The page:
The greatest happiness is to know the source of unhappiness. - Dostoevsky
RFE/RL NEWSLINE

RFE/RL NEWSLINE Vol 2, No. 226, Part I, 23 November 1998


________________________________________________________
RFE/RL NEWSLINE Vol 2, No. 226, Part I, 23 November 1998

A daily report of developments in Eastern and
Southeastern Europe, Russia, the Caucasus and Central
Asia prepared by the staff of Radio Free Europe/Radio
Liberty.

This is Part I, a compilation of news concerning Russia,
Transcaucasia and Central Asia. Part II covers Central,
Eastern, and Southeastern Europe and is distributed
simultaneously as a second document.  Back issues of
RFE/RL NewsLine and the OMRI Daily Digest are online at
RFE/RL's Web site: http://www.rferl.org/newsline

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Headlines, Part I

* ILLNESS DELEGATES YELTSIN TO SIDELINES AGAIN

* LEADING LIBERAL DEPUTY STAROVOITOVA MURDERED

* AZERBAIJAN REJECTS OSCE KARABAKH PEACE PLAN

End Note: THE DEATH OF A DEMOCRAT
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RUSSIA

ILLNESS DELEGATES YELTSIN TO SIDELINES AGAIN... Russian
President Boris Yeltsin was hospitalized with pneumonia
and a high temperature on 23 November. Yeltsin was also
taken to the hospital for signs of pneumonia in January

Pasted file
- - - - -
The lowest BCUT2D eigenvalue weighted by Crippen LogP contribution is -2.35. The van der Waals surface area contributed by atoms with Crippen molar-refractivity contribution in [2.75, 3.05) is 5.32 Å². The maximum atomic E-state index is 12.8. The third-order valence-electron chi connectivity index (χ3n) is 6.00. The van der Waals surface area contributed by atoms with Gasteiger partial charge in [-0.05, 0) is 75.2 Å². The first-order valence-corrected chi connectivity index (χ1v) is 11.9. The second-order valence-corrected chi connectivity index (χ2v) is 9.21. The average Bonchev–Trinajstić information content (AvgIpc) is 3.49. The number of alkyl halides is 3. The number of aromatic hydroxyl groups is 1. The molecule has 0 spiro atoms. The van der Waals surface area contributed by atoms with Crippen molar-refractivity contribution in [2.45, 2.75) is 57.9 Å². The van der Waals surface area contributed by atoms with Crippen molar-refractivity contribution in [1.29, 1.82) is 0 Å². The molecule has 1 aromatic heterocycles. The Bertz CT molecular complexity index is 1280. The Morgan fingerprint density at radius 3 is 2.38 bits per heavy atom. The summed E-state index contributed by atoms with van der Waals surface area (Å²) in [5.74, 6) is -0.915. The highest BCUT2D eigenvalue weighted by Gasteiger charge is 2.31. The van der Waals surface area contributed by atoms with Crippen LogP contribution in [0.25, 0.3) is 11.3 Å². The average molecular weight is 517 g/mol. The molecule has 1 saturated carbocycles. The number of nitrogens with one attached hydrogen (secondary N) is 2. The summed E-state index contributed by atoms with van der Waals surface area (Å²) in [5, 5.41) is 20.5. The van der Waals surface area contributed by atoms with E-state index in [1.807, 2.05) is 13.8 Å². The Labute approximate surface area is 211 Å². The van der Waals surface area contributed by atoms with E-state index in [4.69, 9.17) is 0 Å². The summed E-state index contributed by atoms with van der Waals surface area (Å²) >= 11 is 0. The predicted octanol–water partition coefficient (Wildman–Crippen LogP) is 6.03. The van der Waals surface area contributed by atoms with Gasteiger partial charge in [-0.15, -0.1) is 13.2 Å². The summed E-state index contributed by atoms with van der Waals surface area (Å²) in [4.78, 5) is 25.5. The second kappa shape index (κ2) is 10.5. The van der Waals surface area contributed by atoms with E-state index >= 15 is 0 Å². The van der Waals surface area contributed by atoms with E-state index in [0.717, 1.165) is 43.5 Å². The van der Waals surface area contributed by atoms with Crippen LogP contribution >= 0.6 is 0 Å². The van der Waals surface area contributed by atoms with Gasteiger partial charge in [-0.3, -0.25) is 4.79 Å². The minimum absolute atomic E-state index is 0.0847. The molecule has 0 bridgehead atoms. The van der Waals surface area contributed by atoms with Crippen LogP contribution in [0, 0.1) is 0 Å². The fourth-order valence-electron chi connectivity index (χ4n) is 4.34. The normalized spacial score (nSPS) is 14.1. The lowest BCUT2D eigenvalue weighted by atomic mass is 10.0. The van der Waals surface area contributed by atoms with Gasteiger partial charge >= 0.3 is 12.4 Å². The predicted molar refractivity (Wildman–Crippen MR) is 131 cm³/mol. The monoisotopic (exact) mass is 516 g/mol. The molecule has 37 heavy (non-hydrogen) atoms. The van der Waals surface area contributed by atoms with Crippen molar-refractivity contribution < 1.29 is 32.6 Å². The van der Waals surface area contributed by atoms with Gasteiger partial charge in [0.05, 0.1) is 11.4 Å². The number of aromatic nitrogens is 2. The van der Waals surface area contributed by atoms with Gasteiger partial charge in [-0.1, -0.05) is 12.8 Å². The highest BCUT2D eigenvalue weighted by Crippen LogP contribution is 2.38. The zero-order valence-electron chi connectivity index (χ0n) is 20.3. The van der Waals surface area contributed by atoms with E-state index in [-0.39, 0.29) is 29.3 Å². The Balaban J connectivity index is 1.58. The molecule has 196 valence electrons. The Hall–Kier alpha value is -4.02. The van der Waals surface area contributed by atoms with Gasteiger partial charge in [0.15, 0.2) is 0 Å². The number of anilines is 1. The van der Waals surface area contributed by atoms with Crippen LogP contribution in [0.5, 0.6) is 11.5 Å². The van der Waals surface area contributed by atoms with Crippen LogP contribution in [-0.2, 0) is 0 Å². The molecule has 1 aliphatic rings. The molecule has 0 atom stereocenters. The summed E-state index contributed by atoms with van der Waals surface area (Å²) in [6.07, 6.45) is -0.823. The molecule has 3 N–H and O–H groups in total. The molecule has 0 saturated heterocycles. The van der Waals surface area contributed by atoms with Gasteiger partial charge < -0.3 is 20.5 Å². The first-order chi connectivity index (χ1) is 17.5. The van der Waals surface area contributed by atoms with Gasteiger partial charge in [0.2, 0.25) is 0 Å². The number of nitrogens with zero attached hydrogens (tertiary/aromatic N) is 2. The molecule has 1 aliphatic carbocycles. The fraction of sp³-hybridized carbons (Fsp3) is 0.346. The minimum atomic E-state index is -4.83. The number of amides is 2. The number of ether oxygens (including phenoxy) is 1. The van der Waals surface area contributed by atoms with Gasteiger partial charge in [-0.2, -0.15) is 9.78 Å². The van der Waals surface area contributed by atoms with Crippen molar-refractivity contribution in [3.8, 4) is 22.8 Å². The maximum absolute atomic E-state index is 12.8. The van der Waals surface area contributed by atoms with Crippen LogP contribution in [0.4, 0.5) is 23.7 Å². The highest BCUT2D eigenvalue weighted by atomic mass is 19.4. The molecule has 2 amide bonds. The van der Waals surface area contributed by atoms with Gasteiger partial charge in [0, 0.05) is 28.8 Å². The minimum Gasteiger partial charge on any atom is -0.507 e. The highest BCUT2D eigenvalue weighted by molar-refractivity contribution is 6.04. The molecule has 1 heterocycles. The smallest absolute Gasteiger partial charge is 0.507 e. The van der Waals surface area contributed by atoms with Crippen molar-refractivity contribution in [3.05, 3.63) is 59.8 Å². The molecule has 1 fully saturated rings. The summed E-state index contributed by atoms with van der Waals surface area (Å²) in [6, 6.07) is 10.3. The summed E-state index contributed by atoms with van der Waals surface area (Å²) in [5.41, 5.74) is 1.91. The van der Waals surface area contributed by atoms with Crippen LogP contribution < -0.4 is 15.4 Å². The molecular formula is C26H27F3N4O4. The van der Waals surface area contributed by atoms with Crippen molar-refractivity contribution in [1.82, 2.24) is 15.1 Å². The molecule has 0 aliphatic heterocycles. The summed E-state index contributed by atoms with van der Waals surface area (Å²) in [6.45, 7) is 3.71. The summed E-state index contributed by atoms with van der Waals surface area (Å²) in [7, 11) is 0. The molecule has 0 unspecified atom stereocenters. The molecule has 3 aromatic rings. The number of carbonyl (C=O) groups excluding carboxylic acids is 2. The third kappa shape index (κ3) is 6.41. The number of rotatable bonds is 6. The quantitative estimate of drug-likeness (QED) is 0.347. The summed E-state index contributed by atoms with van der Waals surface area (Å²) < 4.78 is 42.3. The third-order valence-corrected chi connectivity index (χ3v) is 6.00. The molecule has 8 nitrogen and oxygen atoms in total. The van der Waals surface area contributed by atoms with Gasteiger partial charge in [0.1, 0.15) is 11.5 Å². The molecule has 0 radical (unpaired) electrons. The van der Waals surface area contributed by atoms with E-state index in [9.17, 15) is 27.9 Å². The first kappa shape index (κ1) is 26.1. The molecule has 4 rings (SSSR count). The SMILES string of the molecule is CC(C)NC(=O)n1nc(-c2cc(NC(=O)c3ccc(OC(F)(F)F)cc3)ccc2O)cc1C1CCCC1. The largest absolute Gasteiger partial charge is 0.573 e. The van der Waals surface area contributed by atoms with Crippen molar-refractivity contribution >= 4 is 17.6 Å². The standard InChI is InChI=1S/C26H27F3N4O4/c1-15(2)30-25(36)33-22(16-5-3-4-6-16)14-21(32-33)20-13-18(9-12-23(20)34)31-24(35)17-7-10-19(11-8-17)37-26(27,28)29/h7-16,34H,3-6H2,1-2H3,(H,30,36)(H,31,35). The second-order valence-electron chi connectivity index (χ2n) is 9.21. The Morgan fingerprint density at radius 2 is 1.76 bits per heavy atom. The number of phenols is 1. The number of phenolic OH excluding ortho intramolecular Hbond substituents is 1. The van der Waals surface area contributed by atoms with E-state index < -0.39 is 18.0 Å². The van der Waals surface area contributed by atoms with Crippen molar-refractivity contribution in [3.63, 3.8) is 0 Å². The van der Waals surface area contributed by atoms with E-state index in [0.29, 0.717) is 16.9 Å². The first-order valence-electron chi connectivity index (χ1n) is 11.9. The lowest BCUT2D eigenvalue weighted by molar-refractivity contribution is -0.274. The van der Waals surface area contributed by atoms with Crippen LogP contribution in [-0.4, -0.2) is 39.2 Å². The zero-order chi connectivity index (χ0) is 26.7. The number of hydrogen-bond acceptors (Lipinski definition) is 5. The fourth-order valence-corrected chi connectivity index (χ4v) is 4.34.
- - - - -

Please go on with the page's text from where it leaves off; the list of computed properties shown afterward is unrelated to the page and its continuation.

1997. His wife, Naina, disclosed recently that Yeltsin
has been having trouble adjusting to Moscow's cold
weather after the milder climate of Sochi, where he
spent the first few weeks of November to recover from
fatigue. JAC

...AS YELTSIN MEETS WITH CHINESE LEADER IN HOSPITAL.
Chinese President Jiang Zemin held the informal "no-
neckties meeting" with his Russian counterpart in
Yeltsin's hospital room on 23 November, Russian media
reported. After the 40-minute meeting, Jiang told
reporters that "everything is fine." ITAR-TASS reported
that two documents were signed: a Russian-Chinese
political declaration and a statement on the final
demarcation of the western section of the Russian-
Chinese border. Yeltsin's press secretary, Dmitrii
Yakushin, told journalists that all goals of the meeting
were achieved. Jiang also met with Duma speaker Gennadii
Seleznev and is scheduled hold talks with Prime Minister
Yevgenii Primakov. He leaves for Novosibirsk on 24
November. BP

LEADING LIBERAL DEPUTY STAROVOITOVA MURDERED... Though
somewhat inured to violence, Russia's political elite
responded with shock to the murder of State Duma deputy
and co-chair of the Democratic Russia party Galina
Starovoitova, who was slain by gunmen in her St.
Petersburg apartment late on 20 November. Her press
secretary, Ruslan Linkov, was critically injured in the
attack. Starovoitova, 52, had been a democracy activist
both before and after the breakup of the Soviet Union.
She served as one of Yeltsin's advisers on nationalities
policies and more recently led efforts to censure Duma